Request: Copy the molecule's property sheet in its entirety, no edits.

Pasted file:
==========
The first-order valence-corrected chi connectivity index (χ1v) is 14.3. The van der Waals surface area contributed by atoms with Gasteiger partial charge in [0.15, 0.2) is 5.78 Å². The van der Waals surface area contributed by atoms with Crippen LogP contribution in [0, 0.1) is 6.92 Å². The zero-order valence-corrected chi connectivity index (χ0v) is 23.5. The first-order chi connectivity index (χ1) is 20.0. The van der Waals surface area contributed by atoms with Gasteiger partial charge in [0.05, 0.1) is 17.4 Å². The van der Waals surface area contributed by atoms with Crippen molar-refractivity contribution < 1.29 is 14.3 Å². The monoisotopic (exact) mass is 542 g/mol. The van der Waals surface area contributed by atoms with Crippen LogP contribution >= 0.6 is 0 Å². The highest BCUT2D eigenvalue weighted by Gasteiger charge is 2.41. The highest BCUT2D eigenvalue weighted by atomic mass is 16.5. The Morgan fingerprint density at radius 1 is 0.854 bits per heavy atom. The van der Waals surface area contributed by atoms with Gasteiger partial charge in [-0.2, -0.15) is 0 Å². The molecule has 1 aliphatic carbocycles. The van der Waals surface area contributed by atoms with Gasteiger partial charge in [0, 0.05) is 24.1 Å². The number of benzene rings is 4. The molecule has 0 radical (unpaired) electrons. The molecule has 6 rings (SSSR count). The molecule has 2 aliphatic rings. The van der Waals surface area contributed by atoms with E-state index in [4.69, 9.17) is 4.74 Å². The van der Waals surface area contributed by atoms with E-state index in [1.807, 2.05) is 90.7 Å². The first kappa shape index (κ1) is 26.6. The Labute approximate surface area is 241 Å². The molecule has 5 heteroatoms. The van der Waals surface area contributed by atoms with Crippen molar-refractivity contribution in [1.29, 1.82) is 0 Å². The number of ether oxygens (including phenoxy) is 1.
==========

The first-order valence-corrected chi connectivity index (χ1v) is 14.3. The van der Waals surface area contributed by atoms with Gasteiger partial charge in [0.15, 0.2) is 5.78 Å². The van der Waals surface area contributed by atoms with Crippen LogP contribution in [0, 0.1) is 6.92 Å². The zero-order valence-corrected chi connectivity index (χ0v) is 23.5. The first-order chi connectivity index (χ1) is 20.0. The van der Waals surface area contributed by atoms with Gasteiger partial charge in [0.05, 0.1) is 17.4 Å². The van der Waals surface area contributed by atoms with Crippen molar-refractivity contribution < 1.29 is 14.3 Å². The monoisotopic (exact) mass is 542 g/mol. The van der Waals surface area contributed by atoms with Crippen LogP contribution >= 0.6 is 0 Å². The highest BCUT2D eigenvalue weighted by Gasteiger charge is 2.41. The highest BCUT2D eigenvalue weighted by atomic mass is 16.5. The Morgan fingerprint density at radius 1 is 0.854 bits per heavy atom. The van der Waals surface area contributed by atoms with Gasteiger partial charge in [-0.2, -0.15) is 0 Å². The molecule has 1 aliphatic carbocycles. The van der Waals surface area contributed by atoms with Gasteiger partial charge in [0, 0.05) is 24.1 Å². The number of benzene rings is 4. The molecule has 0 radical (unpaired) electrons. The molecule has 6 rings (SSSR count). The molecule has 2 aliphatic rings. The van der Waals surface area contributed by atoms with E-state index in [4.69, 9.17) is 4.74 Å². The van der Waals surface area contributed by atoms with E-state index in [1.807, 2.05) is 90.7 Å². The first kappa shape index (κ1) is 26.6. The Labute approximate surface area is 241 Å². The molecule has 5 heteroatoms. The van der Waals surface area contributed by atoms with Crippen molar-refractivity contribution in [1.29, 1.82) is 0 Å². The number of ether oxygens (including phenoxy) is 1.